Frequently Asked Questions

What is Mold?

Molds have been part of the environment since humans have walked the planet. References to mold can be found in the Bible and scientists estimate molds evolved more than 400 million years ago. Molds are part of the diverse group of organisms called fungi, which include a wide range of species from tiny molds to large mushrooms.

Fungi are part of nature’s recycling system and play a key role in breaking down organic materials such as plants, leaves, wood fiber and other natural materials. Fungi extract food from organic material, and they grow and reproduce by way of spores. Conservatively, more than 100,000 species of mold exist in the world and at least 1,000 species are common in the U.S. Molds and other fungi are estimated to comprise a quarter of the entire biomass on earth.

As such, molds and mold spores are everywhere. The air we breathe is a virtual jungle of fungal spores and we regularly encounter mold spores as part of everyday life.

Why do Molds Grow Indoors?

Molds are part of the natural environment. Outdoors, molds play a part in nature by breaking down dead organic matter such as fallen leaves and dead trees, but indoors, mold growth should be avoided. Molds reproduce by means of tiny spores; the spores are invisible to the naked eye and float through outdoor and indoor air. Mold may begin growing indoors when mold spores land on surfaces that are wet. There are many types of mold, and none of them will grow without water or moisture.

Can Mold Cause Health Problems?

Inhalation of fungal spores, fragments (parts), or metabolites (e.g. mycotoxins and volatile organic compounds) from a variety of fungi may lead to or exacerbated immonulogic (allergic) reactions, cause toxic effects, or infections. Illness can result from both high levels, short term exposures and lower level, long term exposures. The most common symptoms reported from exposures in indoor environments are runny nose, eye irritation, cough, congestion, aggravation of asthma, headache and fatigue. In order for humans to be exposed fungal spores, fragments or metabolites must be released into the air and inhaled, physically contacted (dirmal exposure) or ingested.

Whether symptoms in people exposed to fungi depends on the nature of the fungal material (e.g. allergenic, toxic or infectious), the amount of exposure and the susceptibility of exposed persons. Susceptibility varies with the genetic predisposition (e.g. allergies do not always occur in all individuals), age, state of health and concurrent exposures. For these reasons and because measurements of exposure are not standardized and biological makers of exposure to mold are largely unknown, it is not possible to determine (safe) or (unsafe) levels of exposure for people in general.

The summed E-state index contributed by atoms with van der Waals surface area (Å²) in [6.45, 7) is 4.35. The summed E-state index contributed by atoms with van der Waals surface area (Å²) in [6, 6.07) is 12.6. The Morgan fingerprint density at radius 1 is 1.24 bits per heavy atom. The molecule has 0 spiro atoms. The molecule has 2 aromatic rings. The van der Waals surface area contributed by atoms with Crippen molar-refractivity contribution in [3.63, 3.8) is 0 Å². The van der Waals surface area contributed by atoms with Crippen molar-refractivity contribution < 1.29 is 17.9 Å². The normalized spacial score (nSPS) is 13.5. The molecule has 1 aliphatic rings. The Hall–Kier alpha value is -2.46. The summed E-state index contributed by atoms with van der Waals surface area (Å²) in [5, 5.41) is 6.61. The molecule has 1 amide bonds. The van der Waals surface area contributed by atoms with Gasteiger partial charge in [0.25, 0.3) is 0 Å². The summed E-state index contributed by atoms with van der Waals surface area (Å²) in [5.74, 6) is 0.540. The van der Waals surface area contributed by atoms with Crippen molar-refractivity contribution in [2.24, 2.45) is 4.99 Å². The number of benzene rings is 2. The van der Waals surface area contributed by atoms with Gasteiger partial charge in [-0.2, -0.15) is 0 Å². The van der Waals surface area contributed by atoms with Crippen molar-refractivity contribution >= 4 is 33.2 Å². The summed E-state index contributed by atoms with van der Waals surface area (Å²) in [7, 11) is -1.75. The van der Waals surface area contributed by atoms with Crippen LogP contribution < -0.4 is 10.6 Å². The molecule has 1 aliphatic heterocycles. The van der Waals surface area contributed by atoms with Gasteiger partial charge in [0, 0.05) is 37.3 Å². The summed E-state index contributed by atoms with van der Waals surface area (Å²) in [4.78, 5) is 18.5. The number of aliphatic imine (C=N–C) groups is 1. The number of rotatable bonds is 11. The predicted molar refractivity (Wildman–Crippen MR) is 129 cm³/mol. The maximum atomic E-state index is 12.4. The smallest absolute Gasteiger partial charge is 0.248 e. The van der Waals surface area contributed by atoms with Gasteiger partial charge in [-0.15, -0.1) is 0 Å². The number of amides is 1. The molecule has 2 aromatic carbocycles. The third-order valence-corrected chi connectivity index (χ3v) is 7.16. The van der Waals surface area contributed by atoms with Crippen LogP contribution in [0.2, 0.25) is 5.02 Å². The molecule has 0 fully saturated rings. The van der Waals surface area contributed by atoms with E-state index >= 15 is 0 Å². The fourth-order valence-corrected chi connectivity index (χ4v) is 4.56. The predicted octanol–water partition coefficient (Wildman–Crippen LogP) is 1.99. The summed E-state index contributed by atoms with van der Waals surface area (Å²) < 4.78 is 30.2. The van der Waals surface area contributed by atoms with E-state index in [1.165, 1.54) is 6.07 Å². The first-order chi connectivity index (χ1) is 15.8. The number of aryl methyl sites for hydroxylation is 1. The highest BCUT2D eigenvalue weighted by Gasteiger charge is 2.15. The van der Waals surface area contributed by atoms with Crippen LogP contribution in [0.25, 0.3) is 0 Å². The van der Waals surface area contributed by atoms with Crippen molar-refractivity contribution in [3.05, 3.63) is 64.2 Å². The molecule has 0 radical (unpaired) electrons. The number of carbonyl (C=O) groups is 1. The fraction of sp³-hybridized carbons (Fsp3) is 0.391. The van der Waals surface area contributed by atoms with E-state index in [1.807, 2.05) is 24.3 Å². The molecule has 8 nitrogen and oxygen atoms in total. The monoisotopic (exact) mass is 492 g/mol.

Is EC-34 Technology Safe To use in The Home?

EC-34 Technology is non-hazardous, non-toxic, and non-flammable environmentally safe and biodegradable. MicroZyme’s formula follows FDA specifications as found in CER-21 Sections 174-184 Generaly Regarded As Safe(GRAS).It contains no harsh chemicals, no chlorine, and no ammonia. EC-34 Technology can safely be used around people, pets, plants, and marine life. Exterior surfaces can be effectively cleaned with without concern for harming plants, shrubs, flowers, or the environment.

Is Bleach Effective in Killing Molds?

Bleach is ineffective in killing mold on porous surfaces such as building materials, carpeting, and padding. “While bleach is often recommended for remediation of surface mold on wood, our [university research study] results illustrate that the treatment does not eliminate the surface microflora,” is the conclusion of the Oregon State University study of the effects of chlorine bleach on mold growth on Douglas fir wood [an important timber crop in the state of Oregon]. The research study was conducted by Professor Jeffrey Morrell, Dept. of Wood Science, Oregon State Univ., as assisted by Adam Taylor [graduate research assistant] and Camille Freitag [Senior Research Assoc.], Forest Products Journal, 54:4, 2004.

Is Ozone Safe To use in The Home and Air Conditioner System?

Use of ozone to “remove” or “kill” mold is ineffective, not recommended, and may be dangerous. Even if ozone were applied at a concentration and for a duration sufficient to “kill” every mold spore in a building (which is a very dubious claim), depending on the mold genera/species present there is a good chance that the process leaves toxic and allergenic particles in the building. A “dead” (or non-viable) mold spore may not grow but it can still be a health concern.

The operative proper word for mold remediation is “clean” or “remove”, not “kill.” In 1997, Dr. Karin K. Foarde of Research Triangle Institute, tested the ability of ozone to decontaminate fungi on building materials. At ozone levels of 9 ppm for a 23-hour exposure, ozone was found to be ineffective. Problems from ozone exposure include:

  • Lung irritation and infection. Breathing pain, coughing, wheezing, difficulty when exercising.
  • Permanent lung damage.
  • Aggravation of pre-existing asthma
  • Increased risk of lung illnesses such as bronchitis and pneumonia
  • Reduced breathing capacity